Currently, the majority of patients with persistent asthma
successfully control their disease through the use of more-conventional inhaled
agents. However, there remains a subset of patients whose disease remains
uncontrolled despite full compliance with a multi-drug regimen that includes
medium- or high-dose inhaled corticosteroid plus a long-acting beta2
agonist or unacceptable doses of oral corticosteroids. These patients have
severe, refractory asthma, and to date, their only treatment option has been Xolair
(Genentech/Novartis’s omalizumab), an IgE inhibitor launched in the United
States in 2003. In the late-stage pipeline for severe asthma are three novel
biologic agents and Spiriva (Boehringer Ingelheim/Pfizer’s tiotropium), which
we expect to help fulfill the unmet need in this population. The entrance of
these therapies will lead to the development of a more complex marketplace for
severe, refractory disease, one that will require physicians and payers alike
to make key decisions about which treatments to prescribe or reimburse over
others. In this report, which is based on our survey of 100 pulmonologists and
28 managed care organization (MCO) pharmacy or medical directors, we examine
the dynamics that will limit or promote market access of new therapies for
severe, refractory asthma.
Questions Answered in This Report:
Current perceptions and attitudes toward the severe,
refractory asthma population:
What are pulmonologists’ estimates of the
size and need of this population? What are their current prescribing practices
regarding Xolair? How will their prescribing change as new therapies enter the
market? What utilization restrictions do payers place on Xolair? To what extent
do these controls for severe, refractory agents influence prescribing?
Emerging agents for severe, refractory asthma:
How are the
efficacy and safety profiles of the emerging therapies perceived? How will the
safety and efficacy profiles of the emerging agents set them apart from each
other and from current therapies? Which characteristics of these drugs are most
influential in future prescribing and formulary positioning decisions? What
utilization controls will be placed on the new agents, and how will those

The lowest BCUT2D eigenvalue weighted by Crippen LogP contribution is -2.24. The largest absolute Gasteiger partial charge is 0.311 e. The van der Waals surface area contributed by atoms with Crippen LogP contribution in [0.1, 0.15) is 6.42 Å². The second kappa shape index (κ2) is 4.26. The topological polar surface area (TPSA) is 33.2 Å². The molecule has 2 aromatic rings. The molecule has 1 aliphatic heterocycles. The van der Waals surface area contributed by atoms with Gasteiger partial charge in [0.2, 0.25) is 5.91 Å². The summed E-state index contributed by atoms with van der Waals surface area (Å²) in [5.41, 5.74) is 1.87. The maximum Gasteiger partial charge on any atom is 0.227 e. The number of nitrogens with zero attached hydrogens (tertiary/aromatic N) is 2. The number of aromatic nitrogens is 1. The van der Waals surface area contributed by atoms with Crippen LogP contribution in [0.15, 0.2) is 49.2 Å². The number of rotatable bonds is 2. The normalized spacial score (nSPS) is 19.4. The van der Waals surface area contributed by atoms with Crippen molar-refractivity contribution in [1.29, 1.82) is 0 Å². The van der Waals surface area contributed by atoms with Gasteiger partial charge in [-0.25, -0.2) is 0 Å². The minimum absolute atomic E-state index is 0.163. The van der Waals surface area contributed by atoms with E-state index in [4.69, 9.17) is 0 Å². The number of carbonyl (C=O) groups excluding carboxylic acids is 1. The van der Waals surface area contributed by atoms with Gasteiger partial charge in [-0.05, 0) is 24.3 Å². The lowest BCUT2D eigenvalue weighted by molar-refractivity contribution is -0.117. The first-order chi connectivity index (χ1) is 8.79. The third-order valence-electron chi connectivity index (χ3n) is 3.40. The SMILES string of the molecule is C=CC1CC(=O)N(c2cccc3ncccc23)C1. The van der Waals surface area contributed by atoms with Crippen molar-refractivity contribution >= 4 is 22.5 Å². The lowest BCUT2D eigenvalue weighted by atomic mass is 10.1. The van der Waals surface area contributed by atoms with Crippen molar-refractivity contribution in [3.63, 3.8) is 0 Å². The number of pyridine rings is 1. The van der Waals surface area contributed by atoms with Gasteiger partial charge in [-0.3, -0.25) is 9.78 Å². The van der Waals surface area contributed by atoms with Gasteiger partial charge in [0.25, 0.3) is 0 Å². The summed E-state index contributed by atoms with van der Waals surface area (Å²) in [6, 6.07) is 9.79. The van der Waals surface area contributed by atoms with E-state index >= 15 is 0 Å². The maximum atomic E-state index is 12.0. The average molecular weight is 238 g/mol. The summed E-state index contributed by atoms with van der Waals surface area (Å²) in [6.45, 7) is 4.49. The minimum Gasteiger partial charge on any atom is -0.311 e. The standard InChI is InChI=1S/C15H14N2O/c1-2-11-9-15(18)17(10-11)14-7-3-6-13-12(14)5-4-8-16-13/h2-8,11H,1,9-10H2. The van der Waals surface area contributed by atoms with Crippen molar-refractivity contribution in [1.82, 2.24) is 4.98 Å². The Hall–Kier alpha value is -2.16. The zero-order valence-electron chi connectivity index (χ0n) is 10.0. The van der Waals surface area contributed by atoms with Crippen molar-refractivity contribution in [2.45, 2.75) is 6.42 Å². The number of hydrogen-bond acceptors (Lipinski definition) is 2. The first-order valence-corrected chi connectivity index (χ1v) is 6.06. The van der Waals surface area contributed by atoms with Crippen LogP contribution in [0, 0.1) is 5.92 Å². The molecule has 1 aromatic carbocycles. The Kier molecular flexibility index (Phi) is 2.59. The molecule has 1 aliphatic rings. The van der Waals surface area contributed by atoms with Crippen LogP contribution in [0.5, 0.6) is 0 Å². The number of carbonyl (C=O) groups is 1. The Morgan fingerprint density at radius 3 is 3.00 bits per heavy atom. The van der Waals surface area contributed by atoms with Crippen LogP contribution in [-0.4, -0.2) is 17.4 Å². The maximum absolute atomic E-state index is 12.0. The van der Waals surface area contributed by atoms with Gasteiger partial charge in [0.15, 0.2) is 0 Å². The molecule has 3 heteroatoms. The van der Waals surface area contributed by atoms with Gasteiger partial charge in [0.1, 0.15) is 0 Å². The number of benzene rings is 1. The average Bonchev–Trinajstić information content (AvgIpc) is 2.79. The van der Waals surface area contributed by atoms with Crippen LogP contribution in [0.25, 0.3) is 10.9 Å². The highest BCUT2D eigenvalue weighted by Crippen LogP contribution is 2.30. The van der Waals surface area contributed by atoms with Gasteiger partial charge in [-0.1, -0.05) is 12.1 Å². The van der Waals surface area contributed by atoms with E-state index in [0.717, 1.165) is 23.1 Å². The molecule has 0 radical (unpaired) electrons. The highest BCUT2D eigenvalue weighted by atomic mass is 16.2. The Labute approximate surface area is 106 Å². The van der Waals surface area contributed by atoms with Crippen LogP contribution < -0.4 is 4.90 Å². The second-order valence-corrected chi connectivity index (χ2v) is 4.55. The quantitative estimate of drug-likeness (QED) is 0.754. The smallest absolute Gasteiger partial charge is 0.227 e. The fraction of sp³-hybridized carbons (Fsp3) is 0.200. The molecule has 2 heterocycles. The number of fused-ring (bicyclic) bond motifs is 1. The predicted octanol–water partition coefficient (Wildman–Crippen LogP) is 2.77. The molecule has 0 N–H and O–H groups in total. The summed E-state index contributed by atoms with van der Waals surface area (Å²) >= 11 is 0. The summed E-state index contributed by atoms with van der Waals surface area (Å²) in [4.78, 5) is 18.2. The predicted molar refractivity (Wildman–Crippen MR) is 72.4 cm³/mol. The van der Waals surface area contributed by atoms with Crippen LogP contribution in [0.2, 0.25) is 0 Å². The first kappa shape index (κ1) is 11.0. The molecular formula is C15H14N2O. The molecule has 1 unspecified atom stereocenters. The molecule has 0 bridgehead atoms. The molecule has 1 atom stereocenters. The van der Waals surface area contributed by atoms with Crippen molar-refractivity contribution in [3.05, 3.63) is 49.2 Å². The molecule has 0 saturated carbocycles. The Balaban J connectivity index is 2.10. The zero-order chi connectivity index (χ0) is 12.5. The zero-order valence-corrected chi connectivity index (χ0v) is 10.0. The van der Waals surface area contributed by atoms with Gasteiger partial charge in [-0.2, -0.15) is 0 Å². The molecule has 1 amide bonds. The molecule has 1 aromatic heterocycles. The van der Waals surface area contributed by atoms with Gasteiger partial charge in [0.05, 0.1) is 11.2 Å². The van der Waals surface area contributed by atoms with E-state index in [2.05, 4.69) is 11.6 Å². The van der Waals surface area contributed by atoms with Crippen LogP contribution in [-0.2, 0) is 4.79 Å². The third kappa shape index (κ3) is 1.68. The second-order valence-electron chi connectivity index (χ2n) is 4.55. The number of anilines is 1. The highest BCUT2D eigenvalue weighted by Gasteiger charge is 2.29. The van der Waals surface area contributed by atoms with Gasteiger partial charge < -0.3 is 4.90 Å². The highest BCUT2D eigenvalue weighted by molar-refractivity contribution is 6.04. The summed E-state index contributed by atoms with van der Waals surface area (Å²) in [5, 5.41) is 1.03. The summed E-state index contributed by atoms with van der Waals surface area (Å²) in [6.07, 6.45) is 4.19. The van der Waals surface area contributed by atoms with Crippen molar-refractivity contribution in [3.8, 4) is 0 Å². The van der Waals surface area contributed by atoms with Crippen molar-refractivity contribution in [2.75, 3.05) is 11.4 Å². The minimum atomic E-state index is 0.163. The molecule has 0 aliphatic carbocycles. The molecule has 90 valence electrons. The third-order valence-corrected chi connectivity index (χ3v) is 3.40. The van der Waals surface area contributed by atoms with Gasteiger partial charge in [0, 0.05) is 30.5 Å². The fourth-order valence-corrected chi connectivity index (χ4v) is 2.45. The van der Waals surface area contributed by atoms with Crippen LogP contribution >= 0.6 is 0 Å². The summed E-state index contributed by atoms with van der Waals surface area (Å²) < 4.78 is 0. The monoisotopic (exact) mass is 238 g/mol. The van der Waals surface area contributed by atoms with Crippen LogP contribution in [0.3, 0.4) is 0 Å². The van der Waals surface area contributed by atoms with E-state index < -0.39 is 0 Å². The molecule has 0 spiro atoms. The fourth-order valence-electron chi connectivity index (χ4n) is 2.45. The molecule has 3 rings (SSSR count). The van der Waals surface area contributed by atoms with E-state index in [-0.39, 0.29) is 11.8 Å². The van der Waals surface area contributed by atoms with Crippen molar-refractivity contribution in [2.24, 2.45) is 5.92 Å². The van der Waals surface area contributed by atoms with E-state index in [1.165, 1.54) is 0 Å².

controls affect physician prescribing? How will the potential launch of
biosimilar versions of omalizumab affect the prescribing and formulary
positioning of the emerging biologics?
Dynamics of the U.S. reimbursement environment for severe,
What are payers’ expectations regarding the safety and
efficacy of the emerging agents? What are their expectations regarding patient
screening for optimal prescribing of the emerging biologics? At what price
points will novel therapies gain favorable formulary status? How will tier
positioning and utilization controls affect relative line of therapy in
prescribing and patient share? What clinical trial end points are payers
looking for in pivotal trials? Will head-to-head trials be necessary, and if
so, what comparators are preferred?
This U.S. Physician & Payer Forum investigates
payer and physician dynamics that affect prescribing practices for therapies
for severe, refractory asthma in the United States. The report is based on a
survey of 100 pulmonologists and 28 pharmacy/medical directors at MCOs that
offer commercial health insurance. We analyze current physician and payer
insights and practices; their perceptions of biologics and Spiriva in the
pipeline; the likely uptake of emerging therapies for severe, refractory asthma;
and formulary decision making for current and emerging agents, including
Genentech/Novartis’s omalizumab (Xolair), Cephalon/Teva’s reslizumab (Cinquil),
GlaxoSmithKline’s mepolizumab (Bosatria), Genentech’s lebrikizumab, and
Boehringer Ingelheim/Pfizer’s tiotropium (Spiriva).
Markets covered: United States.
Primary research: Online survey of 100 pulmonologists and
28 MCO pharmacy or medical directors.
Population segments: Patients with severe, refractory asthma.